Mrs Madeleine Moon (Bridgend) (Lab): In 2010 more than 234,000 people were claiming employment support allowance for a mental or behavioural disorder, which is 40% of the total and by far the biggest single group. The figures are similar for other sickness benefits. The Department for Work and Pensions is now in the process of migrating all sickness benefit claimants to employment support allowance, which includes reassessing their fitness to work through a work capacity assessment, but there are huge doubts about the fitness of this work capacity assessment for people with mental or behavioural disorders. Over 40% of people who lost their benefit won again at appeal—that is, over 20,000 in 16 months, which is far more than for any other refused benefit. After waiting for many months they had their benefits reinstated, but they should not have had to suffer that wait. This number does not include the people who had a decision reversed at an earlier stage or who gave up their struggle to make a claim.

This is a benefit claim system that is not fit for purpose. I have heard numerous examples of people with very serious and apparent mental illness having been found to be “fit for work” because they do not happen to meet the descriptors used as part of the work capability assessment. I do not need to remind the House that many of these people are highly vulnerable. The heads of a number of leading mental health charities and the Royal College of Psychiatrists wrote to The Guardian following a poll which showed that over half of those surveyed reported suicidal thoughts as a result of the prospect of a work capability assessment, while 95% said that they did not think they would be believed at their assessment.

In recognition of this failure of the work capability assessment procedure for people with a mental illness, the Government are enacting Professor Harrington's recommendation for mental health “champions” in every assessment centre. Professor Harrington is also, at the request of the Government, working with leading mental health charities to review the mental, intellectual and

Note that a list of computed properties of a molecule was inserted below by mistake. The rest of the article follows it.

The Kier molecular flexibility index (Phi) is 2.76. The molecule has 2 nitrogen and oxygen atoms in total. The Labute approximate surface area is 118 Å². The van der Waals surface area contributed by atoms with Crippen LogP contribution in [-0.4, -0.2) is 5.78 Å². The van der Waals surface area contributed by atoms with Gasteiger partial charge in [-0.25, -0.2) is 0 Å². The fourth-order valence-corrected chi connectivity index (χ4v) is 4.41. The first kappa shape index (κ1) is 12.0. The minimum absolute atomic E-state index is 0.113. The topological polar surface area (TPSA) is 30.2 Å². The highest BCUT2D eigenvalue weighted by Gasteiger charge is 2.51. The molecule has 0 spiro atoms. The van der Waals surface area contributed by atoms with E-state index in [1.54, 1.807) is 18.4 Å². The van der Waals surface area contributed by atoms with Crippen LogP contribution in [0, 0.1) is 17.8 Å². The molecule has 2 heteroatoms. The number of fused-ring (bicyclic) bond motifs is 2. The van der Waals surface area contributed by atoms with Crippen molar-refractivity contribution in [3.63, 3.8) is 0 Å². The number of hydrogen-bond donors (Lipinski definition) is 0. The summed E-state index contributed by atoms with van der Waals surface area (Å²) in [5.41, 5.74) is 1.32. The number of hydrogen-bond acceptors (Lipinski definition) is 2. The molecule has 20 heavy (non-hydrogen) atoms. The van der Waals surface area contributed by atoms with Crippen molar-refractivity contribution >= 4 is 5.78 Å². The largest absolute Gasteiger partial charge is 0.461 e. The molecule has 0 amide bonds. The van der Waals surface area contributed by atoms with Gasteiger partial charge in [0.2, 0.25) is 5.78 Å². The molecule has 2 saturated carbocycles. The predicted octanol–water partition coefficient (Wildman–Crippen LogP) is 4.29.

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cognitive descriptors used in the work capability assessment. Despite this, not all assessment centres yet have an assigned mental function champion, and where they do, they have not had the time to bed in and change practice in their centres.

The mental, intellectual and cognitive descriptors are recognised by the Government to be in need of review. In the meantime, tens of thousands of vulnerable people are being forced to undergo an assessment procedure that the Government acknowledge is failing them. I call on the Government to suspend all reassessments of those with a mental or behavioural illness until such time as Professor Harrington’s recommendations are fully implemented. The descriptors of mental, intellectual and cognitive impairment and the mental function champions need time to change working practices within the Department for Work and Pensions. We cannot allow hundreds of thousands of mentally ill people to undergo a process that we know to be flawed, risks suicide, causes huge distress, and is denying benefits to an unacceptably high proportion of those who are, in fact, entitled to them.